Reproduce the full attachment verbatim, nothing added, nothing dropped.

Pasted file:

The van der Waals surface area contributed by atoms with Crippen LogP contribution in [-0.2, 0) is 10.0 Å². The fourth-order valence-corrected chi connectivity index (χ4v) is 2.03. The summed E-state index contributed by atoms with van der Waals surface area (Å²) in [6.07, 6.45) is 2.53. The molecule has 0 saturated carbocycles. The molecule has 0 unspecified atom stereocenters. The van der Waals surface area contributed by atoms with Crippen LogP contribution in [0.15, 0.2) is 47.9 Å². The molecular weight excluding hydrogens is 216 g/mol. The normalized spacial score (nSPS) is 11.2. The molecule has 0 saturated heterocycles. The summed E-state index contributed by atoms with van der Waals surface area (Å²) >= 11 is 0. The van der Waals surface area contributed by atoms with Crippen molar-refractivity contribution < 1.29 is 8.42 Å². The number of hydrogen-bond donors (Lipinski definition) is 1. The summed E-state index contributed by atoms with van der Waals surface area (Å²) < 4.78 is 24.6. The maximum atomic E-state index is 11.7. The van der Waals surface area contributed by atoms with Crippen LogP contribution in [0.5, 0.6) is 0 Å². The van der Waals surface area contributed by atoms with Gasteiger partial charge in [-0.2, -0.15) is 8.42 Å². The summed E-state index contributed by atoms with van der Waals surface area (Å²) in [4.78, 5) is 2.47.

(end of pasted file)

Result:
The van der Waals surface area contributed by atoms with Crippen LogP contribution in [-0.2, 0) is 10.0 Å². The fourth-order valence-corrected chi connectivity index (χ4v) is 2.03. The summed E-state index contributed by atoms with van der Waals surface area (Å²) in [6.07, 6.45) is 2.53. The molecule has 0 saturated carbocycles. The molecule has 0 unspecified atom stereocenters. The van der Waals surface area contributed by atoms with Crippen LogP contribution in [0.15, 0.2) is 47.9 Å². The molecular weight excluding hydrogens is 216 g/mol. The normalized spacial score (nSPS) is 11.2. The molecule has 0 saturated heterocycles. The summed E-state index contributed by atoms with van der Waals surface area (Å²) >= 11 is 0. The van der Waals surface area contributed by atoms with Crippen molar-refractivity contribution < 1.29 is 8.42 Å². The number of hydrogen-bond donors (Lipinski definition) is 1. The summed E-state index contributed by atoms with van der Waals surface area (Å²) < 4.78 is 24.6. The maximum atomic E-state index is 11.7. The van der Waals surface area contributed by atoms with Crippen LogP contribution in [0.5, 0.6) is 0 Å². The van der Waals surface area contributed by atoms with Gasteiger partial charge in [-0.2, -0.15) is 8.42 Å². The summed E-state index contributed by atoms with van der Waals surface area (Å²) in [4.78, 5) is 2.47.